The economics of high need don’t add up

I have been following with interest the recent debates around provision for special educational needs, specifically the concerns about the dominant deficit model of disability and learning difficulty. In particular, I have found the recent blogs and publications by Ben Newmark and Tom Rees to be compelling and thought provoking. I am no expert in this area, particularly with regards to the ethical, philosophical and emotional perspectives on the problem, so this post steers well clear of those topics.

Where I may be able to offer some insight is into the economics of the problem, which I think it is important to understand if you are taking a position in the debate.

I attended a meeting of headteachers in the county in which I work last week where the topic of high-needs funding was discussed in heated terms. For those that don’t know how this works, here we go.

Students with an EHCP (Education, Health and Care Plan) attract additional resources for the school they attend so that their additional needs can be supported. Schools must cover the first £6,000 of this cost from their designated budget. The EHCP document sets out what additional funding the school will receive over and above the first £6,000 of resource need.

The first problem with this approach is that the majority of local authorities are significantly in deficit for funding high needs. In my county, this deficit is nearing £30 million (relatively low in comparison to others). The Government do not collect data for high needs deficits (as opposed to the data they collect and publish on the reserves school trusts hold – I wonder why one and not the other?), but the F40 group estimate the national deficit to be someone between £2-3bn. These deficits, I am told, are accounted for off-balance sheet because in many cases the local authority would be bankrupt if these were fully accounted for.

The second problem is that schools with a high number of students with EHCPs are financially disadvantaged. For example, my own school has 25 students with EHCPs, so we must contribute £150,000 p/a towards supporting their additional needs. We are about average for a secondary school. This would not be a problem if students with high needs were evenly spread across schools. However, some schools have significantly higher proportions of students with high needs, therefore are disproportionately disadvantaged. We’ll come back to why this is in a moment.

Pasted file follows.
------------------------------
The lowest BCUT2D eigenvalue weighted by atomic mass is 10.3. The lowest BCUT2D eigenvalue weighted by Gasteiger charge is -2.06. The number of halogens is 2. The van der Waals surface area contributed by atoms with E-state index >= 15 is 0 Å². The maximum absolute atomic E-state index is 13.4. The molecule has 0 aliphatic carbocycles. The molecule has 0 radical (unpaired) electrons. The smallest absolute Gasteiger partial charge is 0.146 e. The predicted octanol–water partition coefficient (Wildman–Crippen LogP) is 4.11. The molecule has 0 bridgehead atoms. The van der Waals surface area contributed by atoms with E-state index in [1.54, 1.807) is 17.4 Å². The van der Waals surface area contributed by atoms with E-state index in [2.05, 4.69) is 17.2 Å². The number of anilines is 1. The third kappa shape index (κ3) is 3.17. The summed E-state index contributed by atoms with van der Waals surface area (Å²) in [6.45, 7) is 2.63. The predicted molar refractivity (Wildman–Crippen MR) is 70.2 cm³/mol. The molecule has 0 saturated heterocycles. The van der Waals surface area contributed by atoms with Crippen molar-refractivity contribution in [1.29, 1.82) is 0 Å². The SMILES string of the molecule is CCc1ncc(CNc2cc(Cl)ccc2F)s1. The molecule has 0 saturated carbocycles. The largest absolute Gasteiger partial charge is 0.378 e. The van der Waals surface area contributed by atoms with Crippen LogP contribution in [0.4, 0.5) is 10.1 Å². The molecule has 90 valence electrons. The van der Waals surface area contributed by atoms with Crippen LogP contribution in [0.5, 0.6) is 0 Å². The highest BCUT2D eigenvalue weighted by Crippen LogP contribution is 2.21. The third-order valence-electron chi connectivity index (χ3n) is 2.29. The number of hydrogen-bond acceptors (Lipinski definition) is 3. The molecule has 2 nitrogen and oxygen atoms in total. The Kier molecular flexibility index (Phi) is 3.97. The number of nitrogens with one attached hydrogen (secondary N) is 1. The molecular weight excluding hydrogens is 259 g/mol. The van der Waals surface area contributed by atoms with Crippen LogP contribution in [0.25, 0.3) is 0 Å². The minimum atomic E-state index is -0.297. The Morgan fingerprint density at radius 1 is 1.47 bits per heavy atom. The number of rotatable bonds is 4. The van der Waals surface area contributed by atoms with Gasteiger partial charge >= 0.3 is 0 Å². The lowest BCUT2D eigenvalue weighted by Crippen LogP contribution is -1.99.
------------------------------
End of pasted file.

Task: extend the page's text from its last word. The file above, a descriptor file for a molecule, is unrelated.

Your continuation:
In some areas, schools with lots of students with high needs receive no additional funding to help. Fortunately, our local authority top up funding for the schools with the highest proportions of students with high needs. This additional funding used to kick in if 1 in 75 of your students had an EHCP (1.3%). This threshold was raised to 1 in 40 a few years ago (2.5%), and is set to increase to 1 in 30 next year (3.3%).

The third problem is that the number of students with an EHCP is increasing rapidly. There are complex reasons for this, but the main cause is the power handed over to parents to push for EHCPs for their child. In my view, the empowerment of parents is a good thing in most regards. I would also say at this point that I have rarely come across a child for whom an EHCP, and the additional resource it provides, are unwarranted (although on occasion a student has outgrown the need for the level of support described, which is a positive thing). However, the increasing rate with which EHCPs are being awarded is placing further pressure on local authority finances, meaning the further erosion of top-up funding to schools.

The final problem relates to the inequality in the system. Why is it that some schools attract higher numbers of students with EHCPs? One factor is that they develop a reputation for quality provision which makes it more likely that parents will name the school on the EHCP (meaning the school must accept the student). Perhaps this reputation is warranted, or perhaps they become known as the school with lots of students with learning difficulties. The irony is that the more students with EHCPs on roll, the thinner resources will be spread. This system creates an economic disincentive and leads to distortions in behaviour, including alleged discriminatory practices by schools seeking to avoid the financial burden of high needs. This is a significant unintended consequence of parent choice coupled with inadequate funding.